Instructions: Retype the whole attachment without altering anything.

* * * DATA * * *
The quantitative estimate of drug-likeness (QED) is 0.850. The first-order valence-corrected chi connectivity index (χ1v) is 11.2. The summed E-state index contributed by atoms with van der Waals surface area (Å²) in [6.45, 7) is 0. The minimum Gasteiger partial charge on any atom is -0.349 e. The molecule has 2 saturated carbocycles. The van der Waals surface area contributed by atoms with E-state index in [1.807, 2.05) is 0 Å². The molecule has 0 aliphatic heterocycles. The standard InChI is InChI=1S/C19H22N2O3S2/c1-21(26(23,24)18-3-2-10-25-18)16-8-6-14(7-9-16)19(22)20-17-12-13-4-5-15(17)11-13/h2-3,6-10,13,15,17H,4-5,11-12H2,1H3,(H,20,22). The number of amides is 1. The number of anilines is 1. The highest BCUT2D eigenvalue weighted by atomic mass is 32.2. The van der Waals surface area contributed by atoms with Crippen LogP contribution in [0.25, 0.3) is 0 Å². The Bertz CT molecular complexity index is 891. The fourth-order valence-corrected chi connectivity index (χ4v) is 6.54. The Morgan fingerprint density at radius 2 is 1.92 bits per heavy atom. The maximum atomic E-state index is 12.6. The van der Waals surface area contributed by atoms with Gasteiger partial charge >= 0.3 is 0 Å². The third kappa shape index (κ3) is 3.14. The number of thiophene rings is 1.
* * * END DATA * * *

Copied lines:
The quantitative estimate of drug-likeness (QED) is 0.850. The first-order valence-corrected chi connectivity index (χ1v) is 11.2. The summed E-state index contributed by atoms with van der Waals surface area (Å²) in [6.45, 7) is 0. The minimum Gasteiger partial charge on any atom is -0.349 e. The molecule has 2 saturated carbocycles. The van der Waals surface area contributed by atoms with E-state index in [1.807, 2.05) is 0 Å². The molecule has 0 aliphatic heterocycles. The standard InChI is InChI=1S/C19H22N2O3S2/c1-21(26(23,24)18-3-2-10-25-18)16-8-6-14(7-9-16)19(22)20-17-12-13-4-5-15(17)11-13/h2-3,6-10,13,15,17H,4-5,11-12H2,1H3,(H,20,22). The number of amides is 1. The number of anilines is 1. The highest BCUT2D eigenvalue weighted by atomic mass is 32.2. The van der Waals surface area contributed by atoms with Crippen LogP contribution in [0.25, 0.3) is 0 Å². The Bertz CT molecular complexity index is 891. The fourth-order valence-corrected chi connectivity index (χ4v) is 6.54. The Morgan fingerprint density at radius 2 is 1.92 bits per heavy atom. The maximum atomic E-state index is 12.6. The van der Waals surface area contributed by atoms with Gasteiger partial charge >= 0.3 is 0 Å². The third kappa shape index (κ3) is 3.14. The number of thiophene rings is 1.